Human Rights in Canada

Legal Services


Human rights are a central part of Canadian law.

Canadian Charter of Rights and Freedoms

The Canadian Charter of Rights and Freedoms protects human rights in Canada. The Charter is law and is part of the Canadian constitution.

Because the Charter is part of the constitution, the federal government cannot easily make changes to it. It is also stronger than any laws the provinces or territories create.

The Charter guarantees certain freedoms for everyone in Canadian society:

  1. freedom of conscience and religion
  2. freedom of thought, belief and expression, including freedom of the press and other media
  3. freedom of peaceful assembly (e.g. protest)
  4. freedom of association (e.g. membership in a union)

These freedoms are called fundamental freedoms because they are the basic freedoms that people in Canada share.

The Charter does allow for the restriction of these freedoms under certain circumstances. For example, Parliament might temporarily restrict freedom of assembly in a time of war.

The Charter also guarantees the equality of all persons before and under the law. It is against the Charter to discriminate based on race, national or ethnic origin, colour, religion, sex, age or mental or physical disability.

The Charter does allow differential treatment if it helps a disadvantaged group achieve equality.

The Charter also states that it should always be interpreted in a way that helps preserve and enhance the multicultural heritage of Canadians.

People have used the Charter to introduce human rights improvements to provincial laws, most recently in acknowledging the rights of same-sex couples. In this way, the Charter helps other parts of Canadian law evolve and respond to changes in Canadian society.

Canadian Human Rights Commission (CHRC)

The Canadian Human Rights Commission enforces the Canadian Human Rights Act. The Act protects people from discrimination by the following service providers:

  1. airlines
  2. buses and railways that serve more than one province
  3. Canada Post Corporation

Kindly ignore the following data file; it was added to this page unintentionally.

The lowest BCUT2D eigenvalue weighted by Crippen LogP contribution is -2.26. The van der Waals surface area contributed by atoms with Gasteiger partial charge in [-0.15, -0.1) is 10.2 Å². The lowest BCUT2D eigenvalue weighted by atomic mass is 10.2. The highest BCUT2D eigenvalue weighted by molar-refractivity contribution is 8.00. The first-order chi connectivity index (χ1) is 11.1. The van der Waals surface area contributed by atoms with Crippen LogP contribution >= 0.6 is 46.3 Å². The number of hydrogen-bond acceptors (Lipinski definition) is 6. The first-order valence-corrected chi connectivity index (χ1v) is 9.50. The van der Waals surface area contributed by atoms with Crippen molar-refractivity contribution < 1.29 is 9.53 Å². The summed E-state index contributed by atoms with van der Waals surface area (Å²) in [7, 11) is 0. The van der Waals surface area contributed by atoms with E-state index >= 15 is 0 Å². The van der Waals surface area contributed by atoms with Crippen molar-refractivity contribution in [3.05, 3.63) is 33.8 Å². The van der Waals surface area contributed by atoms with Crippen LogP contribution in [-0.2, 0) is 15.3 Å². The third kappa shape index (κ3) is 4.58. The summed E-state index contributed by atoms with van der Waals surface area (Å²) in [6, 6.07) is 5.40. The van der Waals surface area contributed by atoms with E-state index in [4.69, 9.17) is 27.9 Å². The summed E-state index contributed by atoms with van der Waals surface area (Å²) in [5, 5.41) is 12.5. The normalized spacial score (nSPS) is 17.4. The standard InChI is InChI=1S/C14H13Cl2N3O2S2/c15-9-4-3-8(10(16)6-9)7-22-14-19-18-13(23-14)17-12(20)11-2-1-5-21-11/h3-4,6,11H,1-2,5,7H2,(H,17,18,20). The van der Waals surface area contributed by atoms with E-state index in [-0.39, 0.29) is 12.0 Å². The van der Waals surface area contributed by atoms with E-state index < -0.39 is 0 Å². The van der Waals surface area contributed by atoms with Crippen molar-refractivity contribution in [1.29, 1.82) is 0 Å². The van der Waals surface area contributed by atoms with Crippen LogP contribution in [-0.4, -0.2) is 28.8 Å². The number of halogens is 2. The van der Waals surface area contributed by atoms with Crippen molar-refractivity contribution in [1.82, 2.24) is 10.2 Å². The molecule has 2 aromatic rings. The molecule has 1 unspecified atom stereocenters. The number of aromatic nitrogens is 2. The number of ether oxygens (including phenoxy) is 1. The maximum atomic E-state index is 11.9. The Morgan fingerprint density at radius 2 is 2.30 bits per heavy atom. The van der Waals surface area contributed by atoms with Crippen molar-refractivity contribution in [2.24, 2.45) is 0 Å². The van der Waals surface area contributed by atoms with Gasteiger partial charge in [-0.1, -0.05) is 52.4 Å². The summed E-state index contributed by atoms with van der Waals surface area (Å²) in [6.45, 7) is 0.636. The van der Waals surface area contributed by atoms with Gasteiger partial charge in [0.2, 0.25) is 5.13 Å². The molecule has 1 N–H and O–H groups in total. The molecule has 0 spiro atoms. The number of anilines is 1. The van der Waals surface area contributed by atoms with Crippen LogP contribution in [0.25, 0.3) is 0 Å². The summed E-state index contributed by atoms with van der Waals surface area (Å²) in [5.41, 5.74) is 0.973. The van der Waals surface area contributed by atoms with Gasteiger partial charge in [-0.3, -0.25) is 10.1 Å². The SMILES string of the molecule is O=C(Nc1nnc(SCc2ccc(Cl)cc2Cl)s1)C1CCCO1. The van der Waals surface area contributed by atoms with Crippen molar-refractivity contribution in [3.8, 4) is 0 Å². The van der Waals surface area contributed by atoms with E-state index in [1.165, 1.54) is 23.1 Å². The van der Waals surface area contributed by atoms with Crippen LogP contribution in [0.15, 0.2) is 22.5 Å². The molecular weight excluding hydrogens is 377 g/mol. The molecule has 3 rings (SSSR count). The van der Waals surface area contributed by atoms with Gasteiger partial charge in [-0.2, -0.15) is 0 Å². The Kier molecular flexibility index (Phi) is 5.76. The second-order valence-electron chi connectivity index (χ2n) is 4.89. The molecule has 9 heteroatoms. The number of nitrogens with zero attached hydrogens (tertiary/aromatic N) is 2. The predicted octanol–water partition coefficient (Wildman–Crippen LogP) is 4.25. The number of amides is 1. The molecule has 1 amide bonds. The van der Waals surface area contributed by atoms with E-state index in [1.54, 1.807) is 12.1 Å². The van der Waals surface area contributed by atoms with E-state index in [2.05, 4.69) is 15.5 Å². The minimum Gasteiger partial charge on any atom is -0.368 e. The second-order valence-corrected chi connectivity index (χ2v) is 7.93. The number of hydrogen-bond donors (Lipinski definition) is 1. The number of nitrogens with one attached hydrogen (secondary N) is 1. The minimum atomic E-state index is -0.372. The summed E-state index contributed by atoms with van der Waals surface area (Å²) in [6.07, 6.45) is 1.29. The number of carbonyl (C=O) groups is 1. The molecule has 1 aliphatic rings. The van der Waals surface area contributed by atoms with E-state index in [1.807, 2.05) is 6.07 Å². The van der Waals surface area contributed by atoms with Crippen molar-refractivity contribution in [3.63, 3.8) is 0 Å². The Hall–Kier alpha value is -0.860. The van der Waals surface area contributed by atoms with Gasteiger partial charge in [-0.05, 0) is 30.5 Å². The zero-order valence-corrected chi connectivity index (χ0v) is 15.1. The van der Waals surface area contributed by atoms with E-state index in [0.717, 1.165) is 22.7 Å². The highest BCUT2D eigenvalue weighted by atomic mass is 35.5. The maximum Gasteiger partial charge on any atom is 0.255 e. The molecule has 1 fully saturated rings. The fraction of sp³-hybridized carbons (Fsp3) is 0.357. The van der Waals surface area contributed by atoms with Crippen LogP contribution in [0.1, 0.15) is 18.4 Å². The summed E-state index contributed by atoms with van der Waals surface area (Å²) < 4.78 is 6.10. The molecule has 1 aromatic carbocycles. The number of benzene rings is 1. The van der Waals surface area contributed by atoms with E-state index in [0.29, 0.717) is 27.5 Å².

4. chartered banks
  5. federal departments, agencies and crown corporations (companies owned by government)
  6. interprovincial communications and telephone companies
  7. television and radio stations
  8. other federally regulated industries

If you suffer discrimination in dealing with any of the federally regulated organizations listed above, you should contact the Canadian Human Rights Commission and they can tell you how to file a complaint.

If the CHRC cannot resolve a complaint, it will refer the case to the Canadian Human Rights Tribunal (CHRT). The CHRT operates as a less formal version of a court and only hears cases related to discrimination. Although the tribunal does have the power to impose fines, the tribunal focuses on restoring whatever was lost by the victim (e.g. a job, financial gain) and ensuring that the discrimination stops.

For more information:

  1. Canadian Charter of Rights and Freedoms - A Guide - includes a plain-language overview of the Charter and individual descriptions of each section. A publication of the Human Rights Program of the Department of Canadian Heritage.
  2. Canadian Human Rights Act - A Guide - this guide was produced by the Canadian Human Rights Commission. It can help people understand the way the Canadian Human Rights Act protects them from discrimination. It also explains the role of the Commission and provides an introduction to the complaints process.
  3. Canadian Human Rights Commission (CHRC) - the CHRC was established in 1978 to promote equality in Canadian society, and to address inequality where it exists. The CHRC site provides links to related legislation and to CHRC publications.
  4. Canadian Human Rights Tribunal (CHRT) - a tribunal that hears cases of discrimination that are referred to it by the Canadian Human Rights Commission. The CHRT is a less formal version of a court and only hears cases that fall under the Canadian Human Rights Act. The Web site includes frequently asked questions, information on cases and decisions, and a brochure on the mediation services available from the CHRT.
  5. Canadian Race Relations Foundation - the foundation was created by the federal government. It identifies and combats racism in Canadian society. The Web site includes publications on racism in the justice system and on legalized racism.
  6. Fundamentals of our Fundamental Freedoms - this booklet examines the way various freedoms are exercised in a democratic society. It focuses on the way freedoms conflict in a democracy and on the way citizens resolve these conflicts. Produced as part of the public education program of the Canadian Civil Liberties Association
  7. Human Rights and the Canadian Human Rights Commission - looks at the protection Canadians receive from the Canadian Human Rights Act. It also explains the role of the Commission in promoting equality and fighting discrimination. Produced by the Canadian Human Rights Commission.
  8. International Centre for Human Rights and Democratic Development - this centre was created by Parliament to represent Canada's commitment to human rights and democratic development internationally. Information about the centre's advocacy work and some of the centre's publications are available online.
  9. Multilingual Information Sheets from the Canadian Human Rights Commission - these fact sheets define discrimination, list grounds for action and identify the role of the Commission. In Adobe Acrobat format (216K).

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